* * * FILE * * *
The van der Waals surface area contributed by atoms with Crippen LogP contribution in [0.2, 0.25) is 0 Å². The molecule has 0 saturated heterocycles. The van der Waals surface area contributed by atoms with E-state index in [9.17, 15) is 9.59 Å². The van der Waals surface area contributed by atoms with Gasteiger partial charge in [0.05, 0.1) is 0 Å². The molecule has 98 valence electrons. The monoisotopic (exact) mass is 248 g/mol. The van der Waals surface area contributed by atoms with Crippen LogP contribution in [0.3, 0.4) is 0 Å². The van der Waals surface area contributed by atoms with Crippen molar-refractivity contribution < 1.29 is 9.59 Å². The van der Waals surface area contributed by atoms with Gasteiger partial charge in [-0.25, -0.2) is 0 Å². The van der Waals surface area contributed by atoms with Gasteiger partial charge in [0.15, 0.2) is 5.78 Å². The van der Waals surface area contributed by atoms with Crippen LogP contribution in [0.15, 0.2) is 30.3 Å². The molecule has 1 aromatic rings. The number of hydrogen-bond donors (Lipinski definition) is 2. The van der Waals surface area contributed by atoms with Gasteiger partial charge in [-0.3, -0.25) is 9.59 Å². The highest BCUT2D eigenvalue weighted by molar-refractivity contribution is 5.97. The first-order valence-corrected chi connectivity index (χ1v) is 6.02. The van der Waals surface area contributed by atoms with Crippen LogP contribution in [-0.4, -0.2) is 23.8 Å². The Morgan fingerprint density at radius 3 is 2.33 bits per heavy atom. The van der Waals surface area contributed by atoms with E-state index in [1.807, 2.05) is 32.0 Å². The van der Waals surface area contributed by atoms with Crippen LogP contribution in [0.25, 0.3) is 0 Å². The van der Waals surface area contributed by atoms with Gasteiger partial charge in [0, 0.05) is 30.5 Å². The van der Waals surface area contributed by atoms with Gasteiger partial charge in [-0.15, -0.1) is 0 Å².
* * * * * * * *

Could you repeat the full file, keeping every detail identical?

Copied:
The van der Waals surface area contributed by atoms with Crippen LogP contribution in [0.2, 0.25) is 0 Å². The molecule has 0 saturated heterocycles. The van der Waals surface area contributed by atoms with E-state index in [9.17, 15) is 9.59 Å². The van der Waals surface area contributed by atoms with Gasteiger partial charge in [0.05, 0.1) is 0 Å². The molecule has 98 valence electrons. The monoisotopic (exact) mass is 248 g/mol. The van der Waals surface area contributed by atoms with Crippen LogP contribution in [0.3, 0.4) is 0 Å². The van der Waals surface area contributed by atoms with Crippen molar-refractivity contribution < 1.29 is 9.59 Å². The van der Waals surface area contributed by atoms with Gasteiger partial charge in [-0.25, -0.2) is 0 Å². The van der Waals surface area contributed by atoms with Gasteiger partial charge in [0.15, 0.2) is 5.78 Å². The van der Waals surface area contributed by atoms with Crippen LogP contribution in [0.15, 0.2) is 30.3 Å². The molecule has 1 aromatic rings. The number of hydrogen-bond donors (Lipinski definition) is 2. The van der Waals surface area contributed by atoms with Gasteiger partial charge in [-0.3, -0.25) is 9.59 Å². The highest BCUT2D eigenvalue weighted by molar-refractivity contribution is 5.97. The first-order valence-corrected chi connectivity index (χ1v) is 6.02. The van der Waals surface area contributed by atoms with Crippen LogP contribution in [-0.4, -0.2) is 23.8 Å². The Morgan fingerprint density at radius 3 is 2.33 bits per heavy atom. The van der Waals surface area contributed by atoms with E-state index in [1.807, 2.05) is 32.0 Å². The van der Waals surface area contributed by atoms with Crippen LogP contribution in [0.25, 0.3) is 0 Å². The van der Waals surface area contributed by atoms with Gasteiger partial charge in [0, 0.05) is 30.5 Å². The van der Waals surface area contributed by atoms with Gasteiger partial charge in [-0.15, -0.1) is 0 Å².